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Dr Who—no longer taking him seriously

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Two weeks ago Dr Who reached its 500th episode. Here TOM HOLT looks at the series which for many years has been a strong plank in BBC-1's very successful Saturday night scheduling.

THOSE of us who first hid in terror behind the sofa at the approach of the Daleks. when colour telly seemed like something out of the Tardis. may be tempted to blame the decline of our childhood companion. On. Who on that Toblerone box-on-wheels. that wretched dog, KR But the Dog, although it makes a noise like a hacksaw cutting sheet steel, speaks like a combination of Jeeves and Jodrell Bank, and resolves problems which would otherwise have made two episodes and introduced at least one more Monster, is not Holly to blamer

It is also the fault — partly — of the otherwise admirable Tom Baker, the present Doctor. Although his voice is rich and booms like Dylan Thomas, although his hair, overcoat and scarf give him the air of the eternal undergraduate, although he has that essential presence. there is e thing seriously wrong: he isn't taking it seriously. Not any more. Perhaps it's lust because I'm getting older but I'm not frightened any more. The actual terror is missing - we can feel certain that, as the unforgettable music rolls up. leaving the Doctor facing certain death, by next week he'll be safely out of it. And what used to cause this terror? Not just the horrible-bug-eyed-monsters, as grotesquely comic and terrifying as the man in the stocking mask, but the frightening ideas; Daleks in London back gardens, chairs that eat people, ice-warriors, space-ships larger on the inside than the outside.

We don't have that quality of thought any more (admittedly in a recent episode, a hollow planet travels through time and rematerialises around a smaller one to strip it of its minerals, but what else do you expect from writer Douglas Adams, creator of the sublime Hitch-Hiker's Guide To The Galaxy, in whose sweet land of Magrathea the hollow planet was probably made?).

Dr Who has, I believe, a rising adult audience, especially among students, who probably find hyperspace maths easier to understand than their own textbooks, and this may be the problem. The element of self-parody, the greatest symbol of which is that dratted dog, has crept in and infected all, like an alien from a distant star.

The Doctor has played host to mental invaders in the past — has a new, mocking friend found its way in through all that hair to take over the series? We have passed the five hundredth episode. Is it time to call it a day?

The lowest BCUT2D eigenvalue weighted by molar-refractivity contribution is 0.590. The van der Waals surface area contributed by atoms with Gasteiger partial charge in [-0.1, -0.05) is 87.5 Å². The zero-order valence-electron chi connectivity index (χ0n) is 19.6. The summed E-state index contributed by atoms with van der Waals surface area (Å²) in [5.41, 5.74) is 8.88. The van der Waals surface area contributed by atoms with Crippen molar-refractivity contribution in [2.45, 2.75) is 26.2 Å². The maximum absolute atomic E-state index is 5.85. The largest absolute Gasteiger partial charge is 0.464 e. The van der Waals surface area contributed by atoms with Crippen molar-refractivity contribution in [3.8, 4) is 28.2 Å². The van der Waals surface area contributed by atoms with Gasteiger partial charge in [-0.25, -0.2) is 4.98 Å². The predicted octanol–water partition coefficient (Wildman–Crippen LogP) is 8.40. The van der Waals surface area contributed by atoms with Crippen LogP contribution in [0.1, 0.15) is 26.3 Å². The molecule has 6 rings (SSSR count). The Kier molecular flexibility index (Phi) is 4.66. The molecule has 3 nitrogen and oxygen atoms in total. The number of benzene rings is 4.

But just as we prepare to pop the Doctor into a black hole and forget, up he comes again with something that promises to be of the old standard, The Armageddon Factor, set in a planet tor by nuclear war and addled by Galactic telly, has, in one episode, had political intrigue, collapsed ceilings, a really last-minute escape, and a proper old-fashioned monster dragging the lovely princess, played rather touchingly by Lalla Ward, from certain death to who know what?

All in deadly earest, of course. The flip dialogue continues ("What happened to your optimism?" "It opted out.") but is not offensive. John Woodvine, as the ambitious dictator, speaking and acting superbly whatever he does, raised the level of the dialogue single-handed. Even the Dog had his moment — a sound perfectly combining canine yapping and computer read out, thanks to sound man Richard Chubb.

Since this is a six-part series, by the way. I predict Daleks or Cybermen or Ice-Warriors in the sixth episode, we haven't seen any of them for years, and they're needed.

Soon, under the laws of time and, probably, contracts, a new Doctor must replace the old. Let it be someone who will take his role seriously, who will not be content to work out four-episode pot-boilers with hackneyed plots (one very recent episode was space rewrite of The Prisoner of Zenda).

Let it be someone of who can act out the timeless role of a time-traveller, somewhere between childish credulity and adult sophistication, without the self-consciousness that brings with it comedy and death.

As for who should be the Doctor's companion, well, Mary Tamm is proving to be excellent, although how long she can stick at it is another matter. Perhaps a little less astro-physics and more feminine screams might be in order.

But what is also needed is more imagination—especially an imaginative way of killing off that Dog!

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  • APA 6th ed.: Holt, Tom (1979-02-01). Dr Who—no longer taking him seriously. The Stage and Television Today p. 20.
  • MLA 7th ed.: Holt, Tom. "Dr Who—no longer taking him seriously." The Stage and Television Today [add city] 1979-02-01, 20. Print.
  • Chicago 15th ed.: Holt, Tom. "Dr Who—no longer taking him seriously." The Stage and Television Today, edition, sec., 1979-02-01
  • Turabian: Holt, Tom. "Dr Who—no longer taking him seriously." The Stage and Television Today, 1979-02-01, section, 20 edition.
  • Wikipedia (this article): <ref>{{cite news| title=Dr Who—no longer taking him seriously | url=http://cuttingsarchive.org/index.php/Dr_Who%E2%80%94no_longer_taking_him_seriously | work=The Stage and Television Today | pages=20 | date=1979-02-01 | via=Doctor Who Cuttings Archive | accessdate=8 April 2020 }}</ref>
  • Wikipedia (this page): <ref>{{cite web | title=Dr Who—no longer taking him seriously | url=http://cuttingsarchive.org/index.php/Dr_Who%E2%80%94no_longer_taking_him_seriously | work=Doctor Who Cuttings Archive | accessdate=8 April 2020}}</ref>